At the very least, he said, provider organizations should work to understand precisely where products and parts are manufactured. Then when any issue crops up, they can react quickly.
Supply chain issues by the numbers:
The number of executives with leading provider and supplier organizations who said inability to source supplies of personal protective equipment has been the biggest supply chain challenge related to COVID-19 (respondents were limited to one selection): 76
- Bidding wars and price gouging: 32
- Finding and vetting nontraditional suppliers: 30
- Securing quality/authentic product: 25
- Internal information and communications management: 21
The number of executives with leading provider and supplier organizations who said more prioritization of products produced in the U.S. will be the biggest impact on the supply chain post-COVID-19: 122
Other top responses (respondents could select any number of options):
- More inventory and demand-planning data sharing between providers and suppliers: 117
- Less reliance on just-in-time/more safety stock: 107
- More investment in inventory visibility across individual health systems: 101
Source: Association for Healthcare Resource & Materials Management (AHRMM) webinar, June 2020. Total number of respondents: 200+.
Deploying new tactics in inventory management
Supply chain leaders are reconsidering the industry-standard just-in-time inventory model, which dictates that supplies be delivered essentially on a daily basis to sites across a health system.
The approach is popular because it keeps down costs and does not require a vast infrastructure to accommodate bulk distribution, but it leaves organizations vulnerable to disruptions.
At the start of the pandemic, VUMC set up its own warehouse and started a self-distribution program for supplies that its analytics suggested could be in jeopardy.
Going forward, Dail said, “We’re going to keep some of that stock on hand as safety stock for ourselves.”
In implementing such approaches, supply chain leaders are reevaluating commonly accepted tenets in the following areas.
Costs. Cost concerns have become increasingly urgent in healthcare, never more so than during the pandemic. But those considerations shouldn’t always prevail in supply chain strategy.
“We need to look at what we’re actually using and what impact that’s having on first the quality and then the cost of delivering care,” Conway said. “If you’re measuring your supply chain [only] on the ability to lower the overall supply expense, it puts us at risk. It has also led historically to a lack of investment in supply chain capabilities like inventory visibility.”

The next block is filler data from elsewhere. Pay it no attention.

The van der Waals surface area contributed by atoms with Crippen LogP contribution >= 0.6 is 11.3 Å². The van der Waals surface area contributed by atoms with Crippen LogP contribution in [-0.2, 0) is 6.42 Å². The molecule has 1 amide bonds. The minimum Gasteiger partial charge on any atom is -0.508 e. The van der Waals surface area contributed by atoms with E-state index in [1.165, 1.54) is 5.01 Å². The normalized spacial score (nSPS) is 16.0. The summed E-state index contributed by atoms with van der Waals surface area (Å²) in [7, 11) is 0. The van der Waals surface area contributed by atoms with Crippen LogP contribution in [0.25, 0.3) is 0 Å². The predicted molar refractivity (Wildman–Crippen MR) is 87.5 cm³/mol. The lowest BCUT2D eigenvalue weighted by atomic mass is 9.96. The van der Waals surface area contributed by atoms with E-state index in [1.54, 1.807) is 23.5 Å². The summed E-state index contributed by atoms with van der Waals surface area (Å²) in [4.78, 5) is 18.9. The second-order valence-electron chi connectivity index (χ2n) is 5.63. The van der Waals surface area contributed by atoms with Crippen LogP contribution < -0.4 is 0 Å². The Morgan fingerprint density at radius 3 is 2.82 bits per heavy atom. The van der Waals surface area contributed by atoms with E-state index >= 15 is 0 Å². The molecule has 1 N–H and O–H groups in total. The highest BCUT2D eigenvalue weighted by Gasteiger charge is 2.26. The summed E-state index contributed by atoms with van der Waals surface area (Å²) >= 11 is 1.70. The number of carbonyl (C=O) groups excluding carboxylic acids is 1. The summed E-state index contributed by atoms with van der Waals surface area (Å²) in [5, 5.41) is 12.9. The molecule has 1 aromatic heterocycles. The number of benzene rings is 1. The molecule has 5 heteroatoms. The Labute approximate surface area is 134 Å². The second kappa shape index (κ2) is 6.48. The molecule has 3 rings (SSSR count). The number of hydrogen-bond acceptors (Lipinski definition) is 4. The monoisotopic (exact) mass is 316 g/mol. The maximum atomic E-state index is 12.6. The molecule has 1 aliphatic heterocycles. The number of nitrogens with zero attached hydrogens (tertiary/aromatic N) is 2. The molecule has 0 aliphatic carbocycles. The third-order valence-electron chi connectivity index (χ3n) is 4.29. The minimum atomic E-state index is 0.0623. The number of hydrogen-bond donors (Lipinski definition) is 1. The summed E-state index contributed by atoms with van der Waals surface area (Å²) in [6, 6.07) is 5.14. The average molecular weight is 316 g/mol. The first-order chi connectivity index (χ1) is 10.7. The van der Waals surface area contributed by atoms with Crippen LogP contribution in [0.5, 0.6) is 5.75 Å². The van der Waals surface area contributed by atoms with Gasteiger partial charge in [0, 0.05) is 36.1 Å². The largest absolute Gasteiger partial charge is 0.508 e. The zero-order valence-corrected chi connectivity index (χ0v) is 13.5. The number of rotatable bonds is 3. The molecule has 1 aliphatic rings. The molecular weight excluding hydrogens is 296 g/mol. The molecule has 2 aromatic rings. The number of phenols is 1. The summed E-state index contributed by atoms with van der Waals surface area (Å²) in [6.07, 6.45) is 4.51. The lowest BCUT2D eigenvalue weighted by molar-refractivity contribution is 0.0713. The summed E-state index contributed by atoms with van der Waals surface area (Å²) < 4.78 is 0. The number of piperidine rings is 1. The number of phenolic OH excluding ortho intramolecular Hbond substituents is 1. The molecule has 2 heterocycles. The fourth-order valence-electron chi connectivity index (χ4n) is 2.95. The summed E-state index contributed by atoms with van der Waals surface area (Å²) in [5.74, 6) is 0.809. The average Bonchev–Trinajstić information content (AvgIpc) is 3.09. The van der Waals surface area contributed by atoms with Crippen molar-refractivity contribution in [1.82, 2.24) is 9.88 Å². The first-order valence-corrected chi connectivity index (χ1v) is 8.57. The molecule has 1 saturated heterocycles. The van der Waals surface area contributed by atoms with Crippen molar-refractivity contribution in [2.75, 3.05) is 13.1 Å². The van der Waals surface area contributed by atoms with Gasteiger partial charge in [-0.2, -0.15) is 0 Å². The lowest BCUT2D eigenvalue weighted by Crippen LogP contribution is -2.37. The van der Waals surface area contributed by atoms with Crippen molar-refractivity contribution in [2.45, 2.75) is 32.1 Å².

Standardization. The concept of physician preference items stems from the notion that product standardization leads to the best outcomes. But after the pandemic took hold, Vidant Health introduced more variability into its supply chain, Huckabaa said.
“We have to take a step back and [ask] what’s most important, standardization or ensuring that we have a viable product,” he said.
Most physicians and nurses willingly use alternative products that are FDA-approved and have gone through rigorous internal reviews, he added.
Competition. Hospitals are used to vying for market share, but cooperation among organizations has been vital during the pandemic and will be necessary to fortify the global supply chain. Collaboration especially is important for smaller and more remote hospitals.
Said Conway: “Can you find other hospitals, or can you work with a distributor that is working with multiple hospitals, and together you’re pooling your resources so that everybody can share the costs of the warehouse and [of] holding and rotating the stock before it expires?”
Working with the government to boost supply levels
Hospitals and health systems should understand how the federal government can best assist their efforts to buttress stocks of key supplies, says Todd Nelson, HFMA’s director of partner relationships and chief partnership executive.
In a Q&A, Nelson reflected on the highlights of a meeting he had in August with leaders of the White House Supply Chain Task Force.
Q: What key points did you take out of the meeting?
They’ve assembled a pretty amazing team to try to help folks get personal protective equipment [PPE]. They’ve got a group of leaders from the military who are highly skilled at logistics and work immediately with suppliers and distributors on any leads they get.
The second part is, if people have concerns or needs, make sure they let somebody know. They can certainly let us know at HFMA, and we can connect them to the folks that have the PPE to dole out.